It doesn’t take all that much to get people interested in cute animals, but research studies about the migration patterns of zebras? Those may take a little more effort to grab people’s attention.
The World Wildlife Fund pulled that off and then some with its press release announcing the discovery of Africa’s longest-known terrestrial wildlife migration. Researchers discovered a 300-mile path traveled by thousands of zebras.
The release gets right to the heart of the matter, explaining why the research is important, just how notable this discovery really is, and how the researchers did it, using GPS-equipped collars. Further down, the release explains how migration patterns throughout the world are in danger because of man-made obstructions such as fences.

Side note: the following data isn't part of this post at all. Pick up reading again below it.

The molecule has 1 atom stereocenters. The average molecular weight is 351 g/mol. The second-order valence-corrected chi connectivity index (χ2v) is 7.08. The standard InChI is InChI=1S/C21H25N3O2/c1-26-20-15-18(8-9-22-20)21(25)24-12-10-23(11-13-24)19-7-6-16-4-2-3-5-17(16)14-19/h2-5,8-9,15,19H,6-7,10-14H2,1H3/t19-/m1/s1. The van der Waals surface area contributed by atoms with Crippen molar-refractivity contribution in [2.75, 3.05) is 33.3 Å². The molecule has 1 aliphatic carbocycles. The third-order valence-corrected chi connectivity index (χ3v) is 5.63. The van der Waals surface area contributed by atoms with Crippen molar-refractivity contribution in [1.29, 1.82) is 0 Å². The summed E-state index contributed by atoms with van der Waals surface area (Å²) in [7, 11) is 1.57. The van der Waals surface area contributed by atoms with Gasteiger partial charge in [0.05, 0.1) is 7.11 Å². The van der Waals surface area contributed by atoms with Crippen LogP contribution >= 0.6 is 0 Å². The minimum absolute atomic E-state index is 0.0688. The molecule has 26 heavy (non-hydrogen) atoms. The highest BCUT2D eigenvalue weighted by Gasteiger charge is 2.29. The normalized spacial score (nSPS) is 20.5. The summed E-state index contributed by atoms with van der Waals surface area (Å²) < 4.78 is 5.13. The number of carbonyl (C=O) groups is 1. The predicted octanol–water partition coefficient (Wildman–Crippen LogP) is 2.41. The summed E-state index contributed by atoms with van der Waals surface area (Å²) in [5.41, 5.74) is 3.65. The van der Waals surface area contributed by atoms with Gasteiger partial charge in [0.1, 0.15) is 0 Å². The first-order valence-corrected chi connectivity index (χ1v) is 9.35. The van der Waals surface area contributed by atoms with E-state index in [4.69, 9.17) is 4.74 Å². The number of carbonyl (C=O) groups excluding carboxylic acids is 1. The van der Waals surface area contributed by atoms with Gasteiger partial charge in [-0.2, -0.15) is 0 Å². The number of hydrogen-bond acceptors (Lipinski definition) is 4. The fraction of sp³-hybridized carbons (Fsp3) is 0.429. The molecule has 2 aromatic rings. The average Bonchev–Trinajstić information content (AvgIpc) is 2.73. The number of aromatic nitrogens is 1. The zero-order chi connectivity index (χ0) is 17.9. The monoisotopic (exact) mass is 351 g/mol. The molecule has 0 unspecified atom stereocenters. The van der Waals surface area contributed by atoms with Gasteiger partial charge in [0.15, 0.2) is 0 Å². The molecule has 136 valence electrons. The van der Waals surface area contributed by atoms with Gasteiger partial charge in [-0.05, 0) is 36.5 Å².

The directness of the message, the importance of the discovery, and a few multimedia elements, including a video of the collaring process, resulted in more than 100 stories in publications including The New York Times, National Geographic, Smithsonian, Slate, and on CBS News. The impact of the message is what makes the WWF’s release the winner of the Best Press Release/Story Pitch category in PR Daily’s 2014 Media Relations Awards.
The attention the release brought resulted in the study being the No. 1 paper ever published in the journal Oryx. In fact, it’s one of the most-read journal articles ever. That is quite an accomplishment.